You got it sir. Unfortunately, this is somewhat of a mixed bag. My 60C batteries do indeed have a steeper temperature coefficient slope and will outperform my 25C lipolys at high temperature. Sadly, the temperature required to reap the benefit of the steep slope is also at a place that it's starting to cause damage to the cells.

The ideal lipoly will be one that has low IR at normal starting temps (70-80F), and contain the magic elixir that provides the steep slope. That would suit all modelers and may be able to survive harsh continuous discharge rates above 40C with little damage. I will broadcast quite loudly if I ever come across a lipoly with these characteristic.

Cheers,
Mark
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Old Oct 22, 2013, 07:28 PM
Tim Lampe; Hobbico R&D
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Ha ha, yes magic elixir.

Well, at 30-ish C (50A from 1800mAh cells) I'm not exactly killing my batteries, but I'll experiment with some lower C batteries when flying season comes back around next spring.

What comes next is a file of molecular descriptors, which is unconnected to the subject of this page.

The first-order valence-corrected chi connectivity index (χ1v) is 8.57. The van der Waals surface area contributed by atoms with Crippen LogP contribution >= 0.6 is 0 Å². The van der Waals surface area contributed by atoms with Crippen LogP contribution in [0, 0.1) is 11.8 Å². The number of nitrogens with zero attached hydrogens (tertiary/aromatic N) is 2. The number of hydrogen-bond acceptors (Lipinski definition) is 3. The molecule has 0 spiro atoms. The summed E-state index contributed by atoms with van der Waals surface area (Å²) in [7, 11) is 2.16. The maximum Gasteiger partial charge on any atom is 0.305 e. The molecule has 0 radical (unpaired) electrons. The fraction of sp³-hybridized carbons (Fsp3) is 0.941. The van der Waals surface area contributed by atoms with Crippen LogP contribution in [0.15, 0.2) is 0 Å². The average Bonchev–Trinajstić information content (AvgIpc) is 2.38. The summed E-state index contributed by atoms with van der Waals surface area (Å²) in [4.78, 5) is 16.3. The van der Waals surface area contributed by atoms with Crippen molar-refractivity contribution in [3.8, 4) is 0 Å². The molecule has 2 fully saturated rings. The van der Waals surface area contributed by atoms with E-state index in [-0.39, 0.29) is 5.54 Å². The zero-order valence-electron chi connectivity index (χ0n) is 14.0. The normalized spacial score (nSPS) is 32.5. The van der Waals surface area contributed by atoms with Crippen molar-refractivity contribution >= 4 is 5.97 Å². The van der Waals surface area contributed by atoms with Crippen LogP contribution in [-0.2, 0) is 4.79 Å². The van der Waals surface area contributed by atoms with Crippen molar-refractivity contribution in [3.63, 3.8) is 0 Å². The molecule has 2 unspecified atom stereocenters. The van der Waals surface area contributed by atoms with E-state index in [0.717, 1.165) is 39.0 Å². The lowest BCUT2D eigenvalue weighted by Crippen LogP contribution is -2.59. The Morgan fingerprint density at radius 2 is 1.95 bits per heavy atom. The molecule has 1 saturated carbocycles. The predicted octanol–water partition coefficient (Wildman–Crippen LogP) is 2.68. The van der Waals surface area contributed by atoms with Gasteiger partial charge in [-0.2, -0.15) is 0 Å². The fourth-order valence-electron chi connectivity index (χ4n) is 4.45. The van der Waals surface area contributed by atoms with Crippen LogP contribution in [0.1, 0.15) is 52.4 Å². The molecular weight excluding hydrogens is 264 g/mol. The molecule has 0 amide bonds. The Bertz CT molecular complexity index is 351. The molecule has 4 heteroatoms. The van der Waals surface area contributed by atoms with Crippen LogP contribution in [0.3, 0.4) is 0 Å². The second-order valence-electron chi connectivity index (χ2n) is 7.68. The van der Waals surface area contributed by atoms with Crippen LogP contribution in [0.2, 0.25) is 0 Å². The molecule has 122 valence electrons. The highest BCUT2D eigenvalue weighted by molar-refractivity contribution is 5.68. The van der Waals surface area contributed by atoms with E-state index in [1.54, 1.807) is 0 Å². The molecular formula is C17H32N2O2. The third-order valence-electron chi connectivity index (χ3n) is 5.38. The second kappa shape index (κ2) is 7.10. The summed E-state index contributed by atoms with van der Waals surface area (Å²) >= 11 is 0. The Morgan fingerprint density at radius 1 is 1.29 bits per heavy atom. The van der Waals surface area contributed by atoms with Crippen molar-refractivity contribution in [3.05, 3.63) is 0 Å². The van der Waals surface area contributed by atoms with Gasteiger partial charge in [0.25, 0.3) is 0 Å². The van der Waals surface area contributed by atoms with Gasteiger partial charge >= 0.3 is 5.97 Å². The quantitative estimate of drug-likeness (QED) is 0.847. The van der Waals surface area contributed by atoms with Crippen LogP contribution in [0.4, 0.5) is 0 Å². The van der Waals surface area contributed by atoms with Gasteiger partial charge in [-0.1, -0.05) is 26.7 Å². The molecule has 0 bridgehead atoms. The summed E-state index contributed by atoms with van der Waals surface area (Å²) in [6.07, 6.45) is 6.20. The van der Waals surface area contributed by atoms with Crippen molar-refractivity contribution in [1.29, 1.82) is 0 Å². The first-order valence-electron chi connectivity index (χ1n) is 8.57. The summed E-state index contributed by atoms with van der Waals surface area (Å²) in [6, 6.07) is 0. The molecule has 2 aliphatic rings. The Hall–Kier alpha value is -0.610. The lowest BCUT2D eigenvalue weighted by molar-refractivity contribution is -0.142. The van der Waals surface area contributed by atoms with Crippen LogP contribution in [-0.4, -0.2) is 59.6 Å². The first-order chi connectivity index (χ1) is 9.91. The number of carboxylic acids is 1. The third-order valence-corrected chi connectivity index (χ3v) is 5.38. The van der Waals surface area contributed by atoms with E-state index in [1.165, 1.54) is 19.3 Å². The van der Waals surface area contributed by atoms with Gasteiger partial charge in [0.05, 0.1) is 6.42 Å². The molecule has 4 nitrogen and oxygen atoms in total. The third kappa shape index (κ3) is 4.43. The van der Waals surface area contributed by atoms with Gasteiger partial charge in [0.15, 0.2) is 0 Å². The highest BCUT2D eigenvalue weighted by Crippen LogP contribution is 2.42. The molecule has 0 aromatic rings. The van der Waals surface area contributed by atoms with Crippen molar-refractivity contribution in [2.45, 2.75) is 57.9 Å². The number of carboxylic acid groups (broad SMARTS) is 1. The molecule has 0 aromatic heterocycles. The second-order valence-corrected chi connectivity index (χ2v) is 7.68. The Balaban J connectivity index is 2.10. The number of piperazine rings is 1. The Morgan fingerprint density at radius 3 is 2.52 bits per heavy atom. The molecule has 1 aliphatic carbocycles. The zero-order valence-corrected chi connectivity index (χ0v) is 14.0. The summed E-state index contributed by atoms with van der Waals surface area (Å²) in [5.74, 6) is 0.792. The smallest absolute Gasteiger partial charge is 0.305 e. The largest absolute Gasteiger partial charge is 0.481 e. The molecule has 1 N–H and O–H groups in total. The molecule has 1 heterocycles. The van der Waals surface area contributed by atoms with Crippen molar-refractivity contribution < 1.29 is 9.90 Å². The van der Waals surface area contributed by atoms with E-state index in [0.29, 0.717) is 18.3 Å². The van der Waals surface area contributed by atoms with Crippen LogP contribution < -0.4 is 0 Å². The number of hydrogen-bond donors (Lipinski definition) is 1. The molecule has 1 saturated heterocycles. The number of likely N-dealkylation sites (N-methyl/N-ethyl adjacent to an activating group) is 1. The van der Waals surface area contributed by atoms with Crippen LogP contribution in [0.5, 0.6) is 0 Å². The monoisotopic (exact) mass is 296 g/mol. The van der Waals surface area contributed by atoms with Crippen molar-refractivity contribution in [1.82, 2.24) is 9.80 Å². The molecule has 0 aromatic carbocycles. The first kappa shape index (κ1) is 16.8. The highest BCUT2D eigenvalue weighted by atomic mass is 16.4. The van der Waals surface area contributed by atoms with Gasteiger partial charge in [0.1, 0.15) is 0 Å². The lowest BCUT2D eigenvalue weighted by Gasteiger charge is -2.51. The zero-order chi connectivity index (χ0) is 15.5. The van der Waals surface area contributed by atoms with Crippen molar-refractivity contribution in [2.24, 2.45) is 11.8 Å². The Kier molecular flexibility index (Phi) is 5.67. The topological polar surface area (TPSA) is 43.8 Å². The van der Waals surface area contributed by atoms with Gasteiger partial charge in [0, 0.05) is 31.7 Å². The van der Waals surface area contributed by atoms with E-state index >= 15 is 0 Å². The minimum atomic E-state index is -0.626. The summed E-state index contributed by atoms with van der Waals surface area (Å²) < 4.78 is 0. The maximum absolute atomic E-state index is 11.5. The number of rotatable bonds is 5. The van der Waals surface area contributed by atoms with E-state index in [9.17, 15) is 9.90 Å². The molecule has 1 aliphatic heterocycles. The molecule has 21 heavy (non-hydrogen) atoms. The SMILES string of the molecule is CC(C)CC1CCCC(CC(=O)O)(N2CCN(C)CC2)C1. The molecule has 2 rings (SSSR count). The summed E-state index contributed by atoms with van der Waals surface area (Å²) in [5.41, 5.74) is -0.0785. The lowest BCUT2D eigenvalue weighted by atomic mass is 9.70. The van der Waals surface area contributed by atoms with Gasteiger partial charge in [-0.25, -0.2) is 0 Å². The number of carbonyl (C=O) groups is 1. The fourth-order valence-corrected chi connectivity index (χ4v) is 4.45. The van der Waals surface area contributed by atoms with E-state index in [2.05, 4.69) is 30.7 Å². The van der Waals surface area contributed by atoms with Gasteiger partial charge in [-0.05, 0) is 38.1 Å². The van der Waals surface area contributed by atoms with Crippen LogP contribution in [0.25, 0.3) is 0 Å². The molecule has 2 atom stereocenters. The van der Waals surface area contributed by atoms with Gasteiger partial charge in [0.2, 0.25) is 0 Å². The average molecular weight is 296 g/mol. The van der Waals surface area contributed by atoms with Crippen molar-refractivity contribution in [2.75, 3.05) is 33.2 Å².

Mean time, I'll play with my ESR meter and continue to work numbers, read the forums and such.

Tim
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Old Oct 23, 2013, 09:02 AM
Tim Lampe; Hobbico R&D
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Checking 1800mAh and 2200mAh packs around the shop with my Wayne Giles ESR meter. Lowest cell IR I'm finding for the 1800mAh packs is around 9 Ohms, a few in the upper 8s yielding max discharge amps of 35A (true C of around 20) and FOM around .75 at best.

Brand new, never used 1800's were the ones around 10 - 11 Ohms. A relatively new 1800mAh pack - few flights - was the one that got the low cell readings around 8.8 Ohms.

Now, where the heck am I going to find some cells with some sixes (6 Ohms)?

Fun stuff.

Tim
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Old Oct 23, 2013, 11:32 AM
Tim Lampe; Hobbico R&D
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...and another thing...

After looking through several results posted of people finding the IR of their batteries and the actual max Amps and true C ratings, I'm seeing few much above 30A for cells in the 1800mAh - 2200mAh range and most true C ratings around 15C, 20C, 30C at most.

So I guess my results are pretty much in-line with the norm (as Wayne and Mark have already commented).

Tim
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Old Nov 07, 2013, 02:25 PM
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Just got my meter!